First published in 1988, Joe Simpson’s great climbing memoir Touching The Void tells how, three years earlier, he and Simon Yates set off to climb the sheer west face of Siula Grande in the Peruvian Andes, only to run into severe difficulties on their descent, when Simpson broke a leg in several places. Yates lowered him inch by inch down the mountain, only to see him vanish into a deep glacier crevasse; and in one of the most famous incidents in climbing history, eventually cut the rope on which he was holding Simpson’s swinging body, and returned to base camp, assuming his partner was dead.
Touching the Void, Royal Lyceum, Edinburgh ****
Yet Simpson was alive, and somehow dragged himself back to safety; and David Greig’s stage adaptation of the story - now at the Lyceum after an acclaimed first run with co-producers Bristol Old Vic - plunges straight into that strange space between inevitable death and impossible survival, opening the show with Simpson’s near-death dream of his own funeral at the Clachaig Inn in Glencoe. Centre stage is Simpson’s sister Sarah, a no-holds-barred 1980s rocker played with electrifying power by Fiona Hampton; and In the dream narrative, she battles to understand his life and death, while also, elsewhere in Simpson’s mind, cajoling, driving and sometimes torturing her brother through his agonising journey back to base camp.
In Tom Morris’s utterly gripping production, all this is told in a deliberately simple, ingenious style, using the basic furniture of the Clachaig Inn to conjure up ice cliffs, glaciers and exhausting boulder moraines. There are perhaps some moments, particularly towards the end, when Greig’s various meta-narratives - not only the recurring funeral conversations, but also the jokey one about expedition helper Richard, played by Patrick McNamee - need to step back a little more, and let the action speak for itself.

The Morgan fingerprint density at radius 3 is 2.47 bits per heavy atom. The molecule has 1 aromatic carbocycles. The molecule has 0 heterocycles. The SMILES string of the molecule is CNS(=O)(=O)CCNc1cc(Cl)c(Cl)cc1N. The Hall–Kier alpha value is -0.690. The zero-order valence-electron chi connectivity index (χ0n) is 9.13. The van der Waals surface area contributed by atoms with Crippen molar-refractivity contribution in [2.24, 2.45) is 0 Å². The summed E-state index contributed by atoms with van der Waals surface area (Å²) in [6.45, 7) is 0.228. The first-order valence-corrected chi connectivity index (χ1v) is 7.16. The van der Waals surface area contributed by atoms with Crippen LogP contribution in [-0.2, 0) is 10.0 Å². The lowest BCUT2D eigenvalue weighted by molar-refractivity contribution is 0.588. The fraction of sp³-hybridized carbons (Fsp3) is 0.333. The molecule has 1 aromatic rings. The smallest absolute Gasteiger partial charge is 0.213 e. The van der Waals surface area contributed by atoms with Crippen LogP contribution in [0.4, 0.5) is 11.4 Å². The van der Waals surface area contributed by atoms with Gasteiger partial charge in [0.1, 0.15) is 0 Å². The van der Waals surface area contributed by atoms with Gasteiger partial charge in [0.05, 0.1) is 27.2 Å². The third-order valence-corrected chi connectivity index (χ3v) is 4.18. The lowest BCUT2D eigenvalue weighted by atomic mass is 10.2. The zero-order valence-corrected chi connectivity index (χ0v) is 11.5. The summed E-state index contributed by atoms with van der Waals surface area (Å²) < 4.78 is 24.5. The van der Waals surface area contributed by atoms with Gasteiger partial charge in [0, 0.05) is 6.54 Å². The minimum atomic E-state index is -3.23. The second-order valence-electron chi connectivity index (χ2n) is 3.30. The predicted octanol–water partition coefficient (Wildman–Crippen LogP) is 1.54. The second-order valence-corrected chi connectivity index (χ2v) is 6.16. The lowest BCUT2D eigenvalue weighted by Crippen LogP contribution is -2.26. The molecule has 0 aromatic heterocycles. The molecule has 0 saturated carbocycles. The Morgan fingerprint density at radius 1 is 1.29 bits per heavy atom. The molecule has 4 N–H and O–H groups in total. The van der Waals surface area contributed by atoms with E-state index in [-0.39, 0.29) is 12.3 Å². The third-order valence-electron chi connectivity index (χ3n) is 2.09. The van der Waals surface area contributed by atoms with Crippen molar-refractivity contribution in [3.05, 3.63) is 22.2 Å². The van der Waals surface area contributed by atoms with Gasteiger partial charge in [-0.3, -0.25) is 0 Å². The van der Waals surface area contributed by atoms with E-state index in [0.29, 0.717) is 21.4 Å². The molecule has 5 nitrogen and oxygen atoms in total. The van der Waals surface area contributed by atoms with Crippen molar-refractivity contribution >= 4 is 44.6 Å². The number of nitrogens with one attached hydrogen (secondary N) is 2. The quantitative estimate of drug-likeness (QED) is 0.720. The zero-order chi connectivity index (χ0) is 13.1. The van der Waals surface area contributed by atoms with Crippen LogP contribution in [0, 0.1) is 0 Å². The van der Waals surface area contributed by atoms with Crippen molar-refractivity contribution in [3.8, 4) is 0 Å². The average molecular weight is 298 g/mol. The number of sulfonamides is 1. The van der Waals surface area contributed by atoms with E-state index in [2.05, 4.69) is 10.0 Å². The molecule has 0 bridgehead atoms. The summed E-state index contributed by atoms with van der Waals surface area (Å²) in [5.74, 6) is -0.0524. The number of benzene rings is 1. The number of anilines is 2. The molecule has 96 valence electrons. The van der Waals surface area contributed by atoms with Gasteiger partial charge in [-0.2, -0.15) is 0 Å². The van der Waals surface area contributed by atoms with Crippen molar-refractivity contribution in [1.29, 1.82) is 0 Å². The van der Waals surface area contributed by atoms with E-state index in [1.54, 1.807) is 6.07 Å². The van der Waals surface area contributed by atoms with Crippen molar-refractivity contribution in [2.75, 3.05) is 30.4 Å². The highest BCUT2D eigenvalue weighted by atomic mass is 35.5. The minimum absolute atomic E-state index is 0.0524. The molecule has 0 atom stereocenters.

Yet with Ti Green’s simple, jagged climbing-frame set brilliantly embodying the mountain and its dangers, and Edward Hayter and Josh Williams delivering a pair of fiercely committed, athletic and heart-rending performances as Yates and Simpson, the show emerges as a tense and thrilling theatrical experience, that captures both the absolute terror of Simpson’s brush with death, and the very human absurdity of the hallucinations that accompanied it. And throughout, the Clachaig juke box, orchestrated by composer Jon Nicholls, churns out new songs and 1980s classics perfectly matched to Simpson’s story; from Kraftwerk to the lift-brace-hop rhythm that Simpson invented for himself, on a journey home so incredible that it seems right, in this show, to offer us a glimpse of that parallel universe where Joe Simpson didn’t make it, after all. Joyce McMillan
Lyceum Theatre, Edinburgh, until 16 February